Sunday, October 2, 2011

REVIEW: The Reversal by Michael Connelly


Longtime defense attorney Mickey Haller is recruited to change stripes and prosecute the high-profile retrial of a brutal child murder. After 24 years in prison, convicted killer Jason Jessup has been exonerated by new DNA evidence. Haller is convinced Jessup is guilty, and he takes the case on the condition that he gets to choose his investigator, LAPD Detective Harry Bosch.

Together, Bosch and Haller set off on a case fraught with political and personal danger. Opposing them is Jessup, now out on bail, a defense attorney who excels at manipulating the media, and a runaway eyewitness reluctant to testify after so many years.

With the odds and the evidence against them, Bosch and Haller must nail a sadistic killer once and for all. If Bosch is sure of anything, it is that Jason Jessup plans to kill again.

About the Author Michael Connelly
from Barnes and Noble

Best known for his dark police procedurals featuring the tough, complex and emotionally scarred LAPD detective, Hieronymous "Harry" Bosch, Michael Connelly has been called "infernally ingenious" (The New York Times), "one of those masters...who can keep driving the story forward in runaway locomotive style" (USA Today) and "the top rank of a new generation of crime writers" (The Los Angeles Times).

Consistently exquisite prose and engrossing storylines play an integral role in his swelling success. However, Connelly believes that solid character development is the most important key. As he explained to, "I think books with weak or translucent plots can survive if the character being drawn along the path is rich, interesting and multi-faceted. The opposite is not true."

A native of Philadelphia, Pennsylvania, Connelly attended the University of Florida; there he discovered the works of Raymond Chandler -- author of many classic Los Angeles-based noir dramas such as The Big Sleep, The Long Goodbye, and Farewell, My Lovely. The cases of Philip Marlowe inspired Connelly to be a crime novelist -- and by studying journalism, he put himself in the perfect position. "I went into journalism to learn the craft of writing and to get close to the world I wanted to write about -- police and criminals, the criminal justice system," he told

After graduation, Connelly worked the crime beat for two Florida newspapers. When a story he and a colleague wrote about the disastrous 1985 crash of Delta Flight 191 was short-listed for the Pulitzer, Connelly landed a gig in Marlowe's backyard, covering crime for one of the nation's largest newspapers -- The Los Angeles Times. Three years later, Harry Bosch was introduced in The Black Echo, which earned Connelly the Edgar Award for Best First Novel. Connelly has since won every major mystery honor, including the Anthony (The Poet, Blood Work) and the Macavity Award (Blood Work).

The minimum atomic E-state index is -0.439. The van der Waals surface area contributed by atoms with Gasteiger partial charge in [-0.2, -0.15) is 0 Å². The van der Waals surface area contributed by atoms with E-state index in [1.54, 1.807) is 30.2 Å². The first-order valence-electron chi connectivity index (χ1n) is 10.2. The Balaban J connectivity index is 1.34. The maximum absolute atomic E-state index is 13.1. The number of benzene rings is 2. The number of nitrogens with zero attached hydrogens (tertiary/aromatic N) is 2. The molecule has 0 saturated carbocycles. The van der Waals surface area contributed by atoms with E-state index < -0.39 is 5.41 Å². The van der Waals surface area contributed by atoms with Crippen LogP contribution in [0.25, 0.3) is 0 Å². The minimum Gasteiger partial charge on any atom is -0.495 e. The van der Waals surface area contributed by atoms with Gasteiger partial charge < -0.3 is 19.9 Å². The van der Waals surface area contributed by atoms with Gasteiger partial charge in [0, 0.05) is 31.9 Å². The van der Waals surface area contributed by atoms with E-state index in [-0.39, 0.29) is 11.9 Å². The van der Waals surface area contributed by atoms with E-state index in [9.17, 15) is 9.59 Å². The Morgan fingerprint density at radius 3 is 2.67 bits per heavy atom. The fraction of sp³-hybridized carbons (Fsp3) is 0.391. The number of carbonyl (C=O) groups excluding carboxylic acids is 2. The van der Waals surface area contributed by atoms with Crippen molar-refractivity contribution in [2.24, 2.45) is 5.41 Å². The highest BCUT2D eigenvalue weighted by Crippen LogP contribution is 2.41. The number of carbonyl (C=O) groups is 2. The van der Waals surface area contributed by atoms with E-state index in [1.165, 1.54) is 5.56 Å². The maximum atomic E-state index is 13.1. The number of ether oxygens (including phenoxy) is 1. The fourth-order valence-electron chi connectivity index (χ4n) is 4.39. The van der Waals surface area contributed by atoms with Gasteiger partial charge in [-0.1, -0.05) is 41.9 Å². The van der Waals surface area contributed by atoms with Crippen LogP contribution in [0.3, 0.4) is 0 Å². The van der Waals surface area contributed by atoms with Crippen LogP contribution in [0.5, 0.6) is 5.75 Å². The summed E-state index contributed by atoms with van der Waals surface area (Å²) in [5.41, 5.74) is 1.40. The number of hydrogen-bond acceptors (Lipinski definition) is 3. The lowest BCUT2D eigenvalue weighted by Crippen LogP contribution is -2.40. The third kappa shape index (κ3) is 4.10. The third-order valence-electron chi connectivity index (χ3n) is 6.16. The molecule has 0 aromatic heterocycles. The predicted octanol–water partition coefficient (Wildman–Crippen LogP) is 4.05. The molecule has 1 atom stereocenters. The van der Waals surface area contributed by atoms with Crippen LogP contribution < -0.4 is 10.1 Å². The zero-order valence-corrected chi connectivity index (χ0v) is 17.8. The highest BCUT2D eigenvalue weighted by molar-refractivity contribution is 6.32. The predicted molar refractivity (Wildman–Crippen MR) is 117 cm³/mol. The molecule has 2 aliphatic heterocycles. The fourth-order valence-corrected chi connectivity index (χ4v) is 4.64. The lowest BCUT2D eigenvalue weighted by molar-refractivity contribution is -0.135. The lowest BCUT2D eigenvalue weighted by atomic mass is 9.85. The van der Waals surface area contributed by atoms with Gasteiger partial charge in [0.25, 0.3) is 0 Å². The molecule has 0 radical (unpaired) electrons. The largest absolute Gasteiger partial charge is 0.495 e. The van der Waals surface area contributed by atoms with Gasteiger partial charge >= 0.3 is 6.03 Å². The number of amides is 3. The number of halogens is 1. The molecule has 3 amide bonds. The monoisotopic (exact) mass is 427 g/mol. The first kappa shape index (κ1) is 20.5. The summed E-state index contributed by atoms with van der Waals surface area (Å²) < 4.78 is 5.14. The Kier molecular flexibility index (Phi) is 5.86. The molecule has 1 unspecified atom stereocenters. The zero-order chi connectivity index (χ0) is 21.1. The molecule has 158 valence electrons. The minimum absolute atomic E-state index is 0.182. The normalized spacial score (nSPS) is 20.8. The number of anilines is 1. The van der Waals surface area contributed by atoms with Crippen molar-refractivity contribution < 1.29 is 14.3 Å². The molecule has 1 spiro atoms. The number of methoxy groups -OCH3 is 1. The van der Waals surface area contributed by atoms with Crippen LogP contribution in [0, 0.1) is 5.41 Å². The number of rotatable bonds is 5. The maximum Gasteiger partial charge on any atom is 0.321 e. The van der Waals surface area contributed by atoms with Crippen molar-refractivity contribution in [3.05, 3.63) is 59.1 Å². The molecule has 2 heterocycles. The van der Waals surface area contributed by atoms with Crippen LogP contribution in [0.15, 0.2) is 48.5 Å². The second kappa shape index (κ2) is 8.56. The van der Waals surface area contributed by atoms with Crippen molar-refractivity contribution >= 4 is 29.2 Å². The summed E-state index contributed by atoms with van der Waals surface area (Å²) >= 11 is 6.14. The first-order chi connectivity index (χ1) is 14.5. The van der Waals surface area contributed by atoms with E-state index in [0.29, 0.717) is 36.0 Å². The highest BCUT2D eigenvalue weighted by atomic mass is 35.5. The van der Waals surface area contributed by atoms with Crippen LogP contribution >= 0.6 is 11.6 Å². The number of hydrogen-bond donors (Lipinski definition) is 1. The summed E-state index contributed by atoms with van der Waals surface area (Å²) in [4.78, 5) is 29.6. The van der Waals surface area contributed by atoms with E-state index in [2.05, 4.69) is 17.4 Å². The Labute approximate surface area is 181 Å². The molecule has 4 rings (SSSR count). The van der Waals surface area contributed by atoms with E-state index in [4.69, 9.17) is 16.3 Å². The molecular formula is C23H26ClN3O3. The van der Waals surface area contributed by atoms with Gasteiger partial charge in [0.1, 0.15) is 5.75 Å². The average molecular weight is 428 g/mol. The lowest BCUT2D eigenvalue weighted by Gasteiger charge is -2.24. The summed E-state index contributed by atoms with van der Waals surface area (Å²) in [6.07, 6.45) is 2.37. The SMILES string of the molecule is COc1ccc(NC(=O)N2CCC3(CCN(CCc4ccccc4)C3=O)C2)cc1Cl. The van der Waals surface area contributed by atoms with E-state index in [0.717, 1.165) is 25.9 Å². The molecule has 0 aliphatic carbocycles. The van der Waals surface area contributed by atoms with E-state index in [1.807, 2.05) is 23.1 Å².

While Connelly has written stand-alone novels that don't feature his tragic protagonist Harry Bosch, he is best identified by his rigid, contentious and fiery -- but also immensely skilled and compassionate -- detective. According to The Boston Globe, the Bosch series "raises the hard-boiled detective novel to a new level...adding substance and depth to modern crime fiction."

Called "one of the most compelling, complex protagonists in recent crime fiction" (Newsweek) and "a terrific...wonderful, old-fashioned hero who isn't afraid to walk through the flames -- and suffer the pain for the rest of us" (The New York Times Book Review), Bosch faces unforgettable horrors every day -- either on the street or in his own mind. "Bosch is making up for wrongs done to him when he rights wrongs as a homicide detective," Connelly explained in an interview with his publisher. "In a way, he is an avenging angel."

Bosch is clearly a product of his deadly, unforgiving environment. "The philosopher Friedrich Nietzsche once wrote that when you look into the darkness of the abyss the abyss looks into you. Probably no other line or thought more inspires or informs my work," said Connelly in the same interview. With each passing novel, Bosch looks deeper and deeper into the abyss; and readers continue to return to see just how far he will gaze.

Good To Know